The rest that can be said about these cuts comes from the Discogs listings and Anthony Meijer, the person responsible for uploading the tracks to Soundcloud. He says, "Someone posted these acetates on ebay years ago (pre 2008 I think), way before everyone jumped on acetates and test pressings." The seller who auctioned off these acetates provided no info other than the names of the records, so Meijer is left guessing like the rest of us. One thing is certain, though: as two of the only four known songs released on record by Spectrum (City), these jams represent crtically important primary sources in the history of Public Enemy and by extension, Long Island hip-hop. To that point,  they certainly pre-date the earliest songs posted on this website heretofore and could in fact be among the first examples of plated rap recordings by a Long Island artist (I'm yet to find anything else pre-1984; Chuck D joined Spectrum in '79, and Sunshine Sound closed down in 1982, so these records would have to be from sometime between those years). Therefore, though I don't own the records, I am honored to be able to bring them to you with this, our 500th post.

A special thanks to Anthony Meijer for uploading these acetates to Soundcloud and for telling me how he came across them, and to everyone who has visited this website, shared a link to it, or commented on a post. Your continued interest, support and engagement are all deeply appreciated.

***EDIT: 2/11/20*** 
Last night, I dug up a 2005 interview with Aaron "Butch Cassidy" Allen by Jessie "Orosco" Serwer. I know I've read and linked to this in the past, but apparently not since long before this post went up last year. In the interview, Allen provides tremendous insight into Spectrum's early years. Most notably, in response to a question about Professor Griff's involvement in the crew, Allen says, "We made a jam called 'NBA', like 'something boogie association' and Griff was playing timbales." It's certainly conceivable that "NBA" could have been "NBC," and the "boogie assocation" could have been the boogie corporation, coalition, or some other acronym, or these could be related tunes. Supporting the argument that they're one and the same, you can definitely hear "timbales" on the "NBC" acetate, and Allen's description of  recording "NBA" certainly jives with Keith Shocklee's remarks about making acetates in his mom's basement. As Allen states, "There was a little room with turntables and a washing machine. We had the mics hooked up and made our first jam on a dub plate." Based on this assessment, I've added Professor Griff to the tags for this post.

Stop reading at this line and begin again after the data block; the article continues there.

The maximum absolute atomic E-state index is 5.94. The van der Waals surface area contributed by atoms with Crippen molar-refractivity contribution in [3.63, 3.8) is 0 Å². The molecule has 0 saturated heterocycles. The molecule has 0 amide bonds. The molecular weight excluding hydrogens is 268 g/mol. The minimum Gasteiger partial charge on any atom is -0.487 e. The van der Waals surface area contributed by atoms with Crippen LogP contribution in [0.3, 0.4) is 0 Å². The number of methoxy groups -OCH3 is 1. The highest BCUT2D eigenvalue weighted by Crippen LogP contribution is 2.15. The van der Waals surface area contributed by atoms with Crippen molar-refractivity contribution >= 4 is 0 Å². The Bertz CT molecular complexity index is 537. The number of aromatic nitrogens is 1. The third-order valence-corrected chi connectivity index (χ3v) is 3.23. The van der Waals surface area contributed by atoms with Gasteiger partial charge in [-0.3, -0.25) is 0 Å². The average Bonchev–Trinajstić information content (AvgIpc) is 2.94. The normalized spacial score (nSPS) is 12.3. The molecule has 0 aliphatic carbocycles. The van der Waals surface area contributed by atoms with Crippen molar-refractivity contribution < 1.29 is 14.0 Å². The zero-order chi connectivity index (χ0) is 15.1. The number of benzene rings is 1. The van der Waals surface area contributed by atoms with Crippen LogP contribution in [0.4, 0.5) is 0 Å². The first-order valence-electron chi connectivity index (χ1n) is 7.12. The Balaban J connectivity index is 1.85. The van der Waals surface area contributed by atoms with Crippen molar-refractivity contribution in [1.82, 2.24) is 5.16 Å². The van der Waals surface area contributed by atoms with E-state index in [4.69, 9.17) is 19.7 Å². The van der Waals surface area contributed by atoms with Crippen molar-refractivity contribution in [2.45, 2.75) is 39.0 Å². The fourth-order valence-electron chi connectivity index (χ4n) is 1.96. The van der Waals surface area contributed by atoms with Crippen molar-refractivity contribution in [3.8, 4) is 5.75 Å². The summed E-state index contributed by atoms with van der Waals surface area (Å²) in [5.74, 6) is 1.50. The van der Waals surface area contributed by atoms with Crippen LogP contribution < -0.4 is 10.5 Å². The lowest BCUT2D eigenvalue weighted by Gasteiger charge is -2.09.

Excellent overview mate, many thanks. I'd be great to hear some commentary from those involved in these acetates at some stage. I'll keep asking as well...

$bin♦ said...

Agreed, thanks!

$bin♦ said...

Updated February 11, 2020 based on rediscovered info from a 2005 interview with Aaron Allen (see above).